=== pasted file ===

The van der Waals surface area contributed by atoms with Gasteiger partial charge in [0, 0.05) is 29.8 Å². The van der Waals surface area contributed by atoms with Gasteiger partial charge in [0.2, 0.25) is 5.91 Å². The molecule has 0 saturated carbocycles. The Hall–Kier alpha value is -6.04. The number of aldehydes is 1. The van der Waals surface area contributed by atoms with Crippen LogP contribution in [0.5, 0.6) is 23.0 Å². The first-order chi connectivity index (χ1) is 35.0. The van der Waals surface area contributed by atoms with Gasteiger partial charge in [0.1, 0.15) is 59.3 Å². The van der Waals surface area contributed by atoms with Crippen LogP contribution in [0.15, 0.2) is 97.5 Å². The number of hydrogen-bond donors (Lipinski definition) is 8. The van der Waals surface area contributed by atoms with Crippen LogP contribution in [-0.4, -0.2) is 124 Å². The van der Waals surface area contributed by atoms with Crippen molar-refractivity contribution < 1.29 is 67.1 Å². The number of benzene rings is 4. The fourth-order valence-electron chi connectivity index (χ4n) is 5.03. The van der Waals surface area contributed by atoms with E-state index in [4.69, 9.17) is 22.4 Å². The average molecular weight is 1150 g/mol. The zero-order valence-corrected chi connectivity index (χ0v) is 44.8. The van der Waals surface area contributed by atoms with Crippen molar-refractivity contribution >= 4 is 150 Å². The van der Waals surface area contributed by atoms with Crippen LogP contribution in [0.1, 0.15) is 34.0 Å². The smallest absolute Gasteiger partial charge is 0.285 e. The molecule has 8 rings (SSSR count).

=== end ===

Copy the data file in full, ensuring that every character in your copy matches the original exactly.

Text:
The van der Waals surface area contributed by atoms with Gasteiger partial charge in [0, 0.05) is 29.8 Å². The van der Waals surface area contributed by atoms with Gasteiger partial charge in [0.2, 0.25) is 5.91 Å². The molecule has 0 saturated carbocycles. The Hall–Kier alpha value is -6.04. The number of aldehydes is 1. The van der Waals surface area contributed by atoms with Crippen LogP contribution in [0.5, 0.6) is 23.0 Å². The first-order chi connectivity index (χ1) is 35.0. The van der Waals surface area contributed by atoms with Gasteiger partial charge in [0.1, 0.15) is 59.3 Å². The van der Waals surface area contributed by atoms with Crippen LogP contribution in [0.15, 0.2) is 97.5 Å². The number of hydrogen-bond donors (Lipinski definition) is 8. The van der Waals surface area contributed by atoms with Crippen LogP contribution in [-0.4, -0.2) is 124 Å². The van der Waals surface area contributed by atoms with Crippen molar-refractivity contribution < 1.29 is 67.1 Å². The number of benzene rings is 4. The fourth-order valence-electron chi connectivity index (χ4n) is 5.03. The van der Waals surface area contributed by atoms with E-state index in [4.69, 9.17) is 22.4 Å². The average molecular weight is 1150 g/mol. The zero-order valence-corrected chi connectivity index (χ0v) is 44.8. The van der Waals surface area contributed by atoms with Crippen molar-refractivity contribution >= 4 is 150 Å². The van der Waals surface area contributed by atoms with Crippen LogP contribution in [0.1, 0.15) is 34.0 Å². The smallest absolute Gasteiger partial charge is 0.285 e. The molecule has 8 rings (SSSR count).